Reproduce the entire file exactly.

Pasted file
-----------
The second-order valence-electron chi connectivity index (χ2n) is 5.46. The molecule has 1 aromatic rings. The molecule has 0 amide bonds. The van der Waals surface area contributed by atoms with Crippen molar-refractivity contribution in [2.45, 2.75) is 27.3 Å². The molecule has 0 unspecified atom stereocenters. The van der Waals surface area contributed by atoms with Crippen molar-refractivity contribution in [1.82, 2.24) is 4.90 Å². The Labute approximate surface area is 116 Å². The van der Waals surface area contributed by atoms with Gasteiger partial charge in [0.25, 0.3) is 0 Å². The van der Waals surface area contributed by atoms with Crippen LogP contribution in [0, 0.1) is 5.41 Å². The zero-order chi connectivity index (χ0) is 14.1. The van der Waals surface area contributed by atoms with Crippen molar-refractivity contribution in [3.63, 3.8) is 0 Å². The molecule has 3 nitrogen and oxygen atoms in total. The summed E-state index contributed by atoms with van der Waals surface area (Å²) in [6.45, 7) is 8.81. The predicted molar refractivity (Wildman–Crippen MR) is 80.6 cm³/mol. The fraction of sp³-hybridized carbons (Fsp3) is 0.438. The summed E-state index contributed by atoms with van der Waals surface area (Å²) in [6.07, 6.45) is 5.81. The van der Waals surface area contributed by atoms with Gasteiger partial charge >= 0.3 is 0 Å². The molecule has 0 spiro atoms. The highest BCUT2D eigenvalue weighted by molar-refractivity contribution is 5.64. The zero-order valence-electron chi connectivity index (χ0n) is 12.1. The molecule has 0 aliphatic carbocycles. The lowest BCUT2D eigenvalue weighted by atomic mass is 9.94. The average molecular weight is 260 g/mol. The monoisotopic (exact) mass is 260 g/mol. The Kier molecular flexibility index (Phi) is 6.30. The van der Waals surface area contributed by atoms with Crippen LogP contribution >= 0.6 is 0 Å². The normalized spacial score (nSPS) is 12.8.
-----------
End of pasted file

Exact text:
The second-order valence-electron chi connectivity index (χ2n) is 5.46. The molecule has 1 aromatic rings. The molecule has 0 amide bonds. The van der Waals surface area contributed by atoms with Crippen molar-refractivity contribution in [2.45, 2.75) is 27.3 Å². The molecule has 0 unspecified atom stereocenters. The van der Waals surface area contributed by atoms with Crippen molar-refractivity contribution in [1.82, 2.24) is 4.90 Å². The Labute approximate surface area is 116 Å². The van der Waals surface area contributed by atoms with Gasteiger partial charge in [0.25, 0.3) is 0 Å². The van der Waals surface area contributed by atoms with Crippen LogP contribution in [0, 0.1) is 5.41 Å². The zero-order chi connectivity index (χ0) is 14.1. The van der Waals surface area contributed by atoms with Crippen molar-refractivity contribution in [3.63, 3.8) is 0 Å². The molecule has 3 nitrogen and oxygen atoms in total. The summed E-state index contributed by atoms with van der Waals surface area (Å²) in [6.45, 7) is 8.81. The predicted molar refractivity (Wildman–Crippen MR) is 80.6 cm³/mol. The fraction of sp³-hybridized carbons (Fsp3) is 0.438. The summed E-state index contributed by atoms with van der Waals surface area (Å²) in [6.07, 6.45) is 5.81. The van der Waals surface area contributed by atoms with Gasteiger partial charge >= 0.3 is 0 Å². The molecule has 0 spiro atoms. The highest BCUT2D eigenvalue weighted by molar-refractivity contribution is 5.64. The zero-order valence-electron chi connectivity index (χ0n) is 12.1. The molecule has 0 aliphatic carbocycles. The lowest BCUT2D eigenvalue weighted by atomic mass is 9.94. The average molecular weight is 260 g/mol. The monoisotopic (exact) mass is 260 g/mol. The Kier molecular flexibility index (Phi) is 6.30. The van der Waals surface area contributed by atoms with Crippen LogP contribution >= 0.6 is 0 Å². The normalized spacial score (nSPS) is 12.8.